Soils provide invaluable ecosystem goods and services, without which our daily life would be severely affected. For example, the millions of microorganisms that comprise the soil microbiome play a major role in nutrient cycling and thus in plant nutrition. Among them, ammonia-oxidizing bacteria (AOB) and archaea (AOA) catalyze the first step of the nitrification process, a main rate-limiting step in soil nitrogen cycling. These microorganisms take up NH4+ and convert it to NO2-, which is subsequently converted to NO3- by other microbial groups. Although AOA and AOB have been extensively studied in soil, the recent discovery of complete nitrifiers (comammox bacteria) that catalyze the full conversion of NH4+ to NO3- has offered the potential to revisit the relative contribution of each microbial group to the N cycle.
In our group at the University of Vienna, we focus in understanding the effects of climate change on terrestrial ecosystems, with a special focus on soil microorganisms. An often overlooked aspect of climate change is the dynamic interplay between multiple variables: elevated CO2, warming and change in precipitation. Using an experimental facility at the Agricultural Research and Education Centre in Raumberg‐Gumpenstein (Austria), we set out an experiment to understand the effects of climate change on the nitrification process, including an assessment of AOA, AOB and comammox. The experiment included manipulations of CO2 (+ 300ppm), air temperature (+3°C), and drought through automatic rain-out shelters. This unique setup enabled us to assess the individual and combined effects of three environmental variables in situ, therefore being a better representation of natural conditions than laboratory incubations.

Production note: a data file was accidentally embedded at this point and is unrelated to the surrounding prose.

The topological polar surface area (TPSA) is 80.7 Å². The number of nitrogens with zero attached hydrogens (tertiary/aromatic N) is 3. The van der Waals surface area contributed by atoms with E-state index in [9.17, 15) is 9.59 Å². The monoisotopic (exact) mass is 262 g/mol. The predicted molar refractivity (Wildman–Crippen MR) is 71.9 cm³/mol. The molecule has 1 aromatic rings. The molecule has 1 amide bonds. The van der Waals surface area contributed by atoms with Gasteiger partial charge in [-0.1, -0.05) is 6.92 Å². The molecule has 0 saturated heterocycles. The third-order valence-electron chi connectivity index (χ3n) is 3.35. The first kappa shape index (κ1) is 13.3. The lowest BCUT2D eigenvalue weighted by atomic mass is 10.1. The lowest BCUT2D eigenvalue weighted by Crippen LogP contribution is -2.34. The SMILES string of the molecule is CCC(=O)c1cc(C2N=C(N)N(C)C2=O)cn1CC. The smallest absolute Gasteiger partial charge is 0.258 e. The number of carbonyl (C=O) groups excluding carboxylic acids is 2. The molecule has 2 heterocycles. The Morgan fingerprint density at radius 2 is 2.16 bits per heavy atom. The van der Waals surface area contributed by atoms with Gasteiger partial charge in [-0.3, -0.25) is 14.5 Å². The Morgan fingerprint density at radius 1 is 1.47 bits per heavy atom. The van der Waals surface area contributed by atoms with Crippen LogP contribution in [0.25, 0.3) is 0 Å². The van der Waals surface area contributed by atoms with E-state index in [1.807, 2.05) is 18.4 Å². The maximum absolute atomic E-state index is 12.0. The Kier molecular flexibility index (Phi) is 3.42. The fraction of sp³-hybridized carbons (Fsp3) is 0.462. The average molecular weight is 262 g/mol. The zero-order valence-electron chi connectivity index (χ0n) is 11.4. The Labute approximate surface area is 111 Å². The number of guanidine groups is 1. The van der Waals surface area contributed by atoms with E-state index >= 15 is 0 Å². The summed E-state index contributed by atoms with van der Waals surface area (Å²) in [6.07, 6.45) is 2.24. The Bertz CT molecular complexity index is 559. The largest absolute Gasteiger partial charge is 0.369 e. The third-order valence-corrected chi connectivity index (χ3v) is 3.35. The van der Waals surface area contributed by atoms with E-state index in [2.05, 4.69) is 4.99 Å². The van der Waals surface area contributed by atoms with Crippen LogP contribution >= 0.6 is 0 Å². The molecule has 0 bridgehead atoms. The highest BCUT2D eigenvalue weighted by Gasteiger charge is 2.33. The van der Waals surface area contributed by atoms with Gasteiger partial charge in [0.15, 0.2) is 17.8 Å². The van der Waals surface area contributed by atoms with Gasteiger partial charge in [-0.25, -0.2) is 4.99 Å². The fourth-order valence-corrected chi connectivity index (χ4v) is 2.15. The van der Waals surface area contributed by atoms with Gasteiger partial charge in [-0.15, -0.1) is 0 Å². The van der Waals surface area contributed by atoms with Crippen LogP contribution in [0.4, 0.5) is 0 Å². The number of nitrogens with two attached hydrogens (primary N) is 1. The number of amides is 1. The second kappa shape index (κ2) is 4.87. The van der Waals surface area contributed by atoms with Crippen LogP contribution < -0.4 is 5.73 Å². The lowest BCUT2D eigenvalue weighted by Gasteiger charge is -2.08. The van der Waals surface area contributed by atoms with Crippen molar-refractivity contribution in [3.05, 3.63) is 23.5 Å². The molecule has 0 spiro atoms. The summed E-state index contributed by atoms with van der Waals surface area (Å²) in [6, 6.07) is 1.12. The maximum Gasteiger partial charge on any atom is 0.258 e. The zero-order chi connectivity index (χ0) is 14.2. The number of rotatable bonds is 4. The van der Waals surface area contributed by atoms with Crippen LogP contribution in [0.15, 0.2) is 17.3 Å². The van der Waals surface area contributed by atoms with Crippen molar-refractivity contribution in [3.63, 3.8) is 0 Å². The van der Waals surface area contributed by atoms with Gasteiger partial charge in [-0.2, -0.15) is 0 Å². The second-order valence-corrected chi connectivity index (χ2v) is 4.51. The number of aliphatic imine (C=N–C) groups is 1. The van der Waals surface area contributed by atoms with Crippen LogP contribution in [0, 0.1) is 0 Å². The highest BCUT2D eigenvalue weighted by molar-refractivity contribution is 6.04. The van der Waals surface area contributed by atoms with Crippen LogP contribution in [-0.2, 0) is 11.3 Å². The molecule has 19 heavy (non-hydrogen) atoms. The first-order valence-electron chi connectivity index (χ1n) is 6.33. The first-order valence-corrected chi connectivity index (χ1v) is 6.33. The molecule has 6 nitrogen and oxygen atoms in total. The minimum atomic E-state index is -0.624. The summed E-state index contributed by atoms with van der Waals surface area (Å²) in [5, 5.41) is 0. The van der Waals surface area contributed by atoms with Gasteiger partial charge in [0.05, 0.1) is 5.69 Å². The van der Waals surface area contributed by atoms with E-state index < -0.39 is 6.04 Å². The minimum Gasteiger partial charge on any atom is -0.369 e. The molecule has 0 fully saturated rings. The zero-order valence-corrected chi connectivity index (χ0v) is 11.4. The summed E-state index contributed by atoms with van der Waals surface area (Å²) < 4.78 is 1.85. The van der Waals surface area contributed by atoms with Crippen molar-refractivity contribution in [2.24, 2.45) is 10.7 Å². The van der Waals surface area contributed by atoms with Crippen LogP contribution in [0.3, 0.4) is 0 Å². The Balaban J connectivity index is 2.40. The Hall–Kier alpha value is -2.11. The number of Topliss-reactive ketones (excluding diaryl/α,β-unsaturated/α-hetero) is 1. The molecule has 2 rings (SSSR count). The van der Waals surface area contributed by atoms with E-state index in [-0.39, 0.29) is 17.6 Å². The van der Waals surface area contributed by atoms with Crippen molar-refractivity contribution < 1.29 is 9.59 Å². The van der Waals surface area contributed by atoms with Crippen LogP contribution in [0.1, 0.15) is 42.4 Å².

We coupled functional gene sequencing (amoA), qPCR transcript quantification and estimates of gross nitrification rates, as an attempt to link microbial identity and abundance with activity. To our surprise we found that N transformation processes, as well as gene and transcript abundances, and nitrifier community composition were remarkably resistant to individual and interactive effects of elevated CO2 and temperature. Instead, drought caused most of the changes. AOA and comammox decreased their amoA transcription levels, while AOB amoA transcription levels (the highest between all three groups) showed no change in response to drought. At the same time, nitrification rates were either maintained or increased. We explained these results mainly by a decreased plant N uptake under drought, which caused NH4+ and organic N to accumulate. This might have i) favored low substrate affinity ammonia-oxidizers such as AOB and ii) inhibited some of the other groups which are more sensitive to NH4+ levels.
A shift in the ammonia-oxidizing population towards AOB under drought should not be overlooked, particularly because AOB produce the highest yield of the potent greenhouse gas N2O out of the three known ammonia-oxidizing groups. Therefore, while nitrifier communities in grassland ecosystems might be resistant to direct warming and elevated CO2 effects, the indirect alteration of the hydrological cycle might have stronger consequences on the terrestrial N cycle.
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